I didn’t invent the term “crimmigration.” That credit goes to Professor Juliet Stumpf of Lewis & Clark University. Her groundbreaking article The Crimmigration Crisis, published in the American University Law Review, put a name to the merging of criminal and immigration norms that have become so prominent in the decade since then. To call Stumpf prescient would be an understatement.
When The Crimmigration Crisis appeared in 2006, I was a new attorney practicing in the South Texas city in which I was born and raised, McAllen. Only a handful of miles from the border, McAllen and the rest of the Río Grande Valley have witnessed much of crimmigration law’s creation and expansion. In the mid-1980s Central American migrants fleeing war-torn countries arrived in the region in large numbers and the INS responded with a show of force so intense that then-U.S. Senator Lloyd Bentsen complained to the Attorney General that the INS’s policy threatened to “turn South Texas into a massive detention camp.” Robert S. Kahn, Other People’s Blood 206 (1996). Framing migration as a danger and responding with strong-armed security measures has become a constant refrain of U.S. policy and a central feature of crimmigration law.
More recently in the Río Grande Valley ICE used a secure detention facility run by a private prison corporation to house civil immigration detainees—that is, people waiting to learn whether they will be allowed to remain in the United States. At the time, the facility was called the Willacy County Processing Center. After ICE pulled out of that contract, the Federal Bureau of Prisons hired the same company to use the same facility to house migrants convicted of entering the United States without the federal government’s authorization—either a federal misdemeanor or a federal felony. At this time, the facility was called the Willacy County Correctional Center.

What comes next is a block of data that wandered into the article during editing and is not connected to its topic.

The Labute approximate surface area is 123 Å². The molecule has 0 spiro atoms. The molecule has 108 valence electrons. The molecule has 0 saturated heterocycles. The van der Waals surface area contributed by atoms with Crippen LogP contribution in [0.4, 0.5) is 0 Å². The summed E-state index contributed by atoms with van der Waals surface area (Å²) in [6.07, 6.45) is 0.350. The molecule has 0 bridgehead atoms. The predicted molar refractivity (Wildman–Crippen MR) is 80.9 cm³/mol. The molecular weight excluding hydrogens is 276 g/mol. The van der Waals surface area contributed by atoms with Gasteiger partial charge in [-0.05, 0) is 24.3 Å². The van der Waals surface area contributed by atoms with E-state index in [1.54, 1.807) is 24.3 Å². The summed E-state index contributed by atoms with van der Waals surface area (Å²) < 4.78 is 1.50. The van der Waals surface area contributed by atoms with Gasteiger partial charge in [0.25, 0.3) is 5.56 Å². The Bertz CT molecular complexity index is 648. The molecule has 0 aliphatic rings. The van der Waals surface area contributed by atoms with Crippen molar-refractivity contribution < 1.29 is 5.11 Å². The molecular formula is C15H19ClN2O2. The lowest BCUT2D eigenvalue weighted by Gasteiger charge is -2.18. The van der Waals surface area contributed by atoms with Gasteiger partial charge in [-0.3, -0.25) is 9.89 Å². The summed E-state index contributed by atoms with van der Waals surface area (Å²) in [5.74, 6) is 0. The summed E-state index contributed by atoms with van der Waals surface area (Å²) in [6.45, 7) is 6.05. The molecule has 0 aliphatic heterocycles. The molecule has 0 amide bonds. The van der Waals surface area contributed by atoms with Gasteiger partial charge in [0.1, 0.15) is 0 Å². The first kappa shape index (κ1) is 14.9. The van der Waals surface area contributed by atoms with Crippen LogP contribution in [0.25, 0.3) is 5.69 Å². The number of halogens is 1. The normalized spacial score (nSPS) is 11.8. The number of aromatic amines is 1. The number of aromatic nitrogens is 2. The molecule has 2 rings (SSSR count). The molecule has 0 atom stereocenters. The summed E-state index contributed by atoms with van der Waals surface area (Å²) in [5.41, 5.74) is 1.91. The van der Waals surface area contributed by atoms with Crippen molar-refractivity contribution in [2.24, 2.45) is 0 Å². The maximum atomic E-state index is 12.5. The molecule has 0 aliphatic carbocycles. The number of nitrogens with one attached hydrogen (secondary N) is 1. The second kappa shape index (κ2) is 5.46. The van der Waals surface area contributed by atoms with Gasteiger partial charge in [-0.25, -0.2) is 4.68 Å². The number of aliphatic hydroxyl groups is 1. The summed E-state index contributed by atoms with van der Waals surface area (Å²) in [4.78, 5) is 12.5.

The same secure facility was used to confine people who engaged in the same activity, only once under civil powers and in another instance under criminal powers. This melding of boundaries emblematizes crimmigration law.
Witnessing these and related developments spurred my interest in crimmigration law. Stumpf gave that interest a name. Last month I gave that interest its first systematic doctrinal mapping.
My book Crimmigration Law addresses the legal doctrine that constitutes this emerging body of law in the United States and explains how we arrived at this point. This week I will be traveling to San Antonio and Austin to talk about the book with students, attorneys, and advocates. I’ll be at St. Mary’s Law School in San Antonio on Thursday at 5:30 p.m. (Law School Building Atrium). On Friday, I’ll speak at 8:00 a.m. at an event organized by the Austin section of the American Immigration Lawyers Association at 1707 E. 6th Street (Tamale House East). Later I’ll speak at 10:30 a.m. at the University of Texas Law School (Goodwin Room, CCJ 1.312). I hope to see many of you there.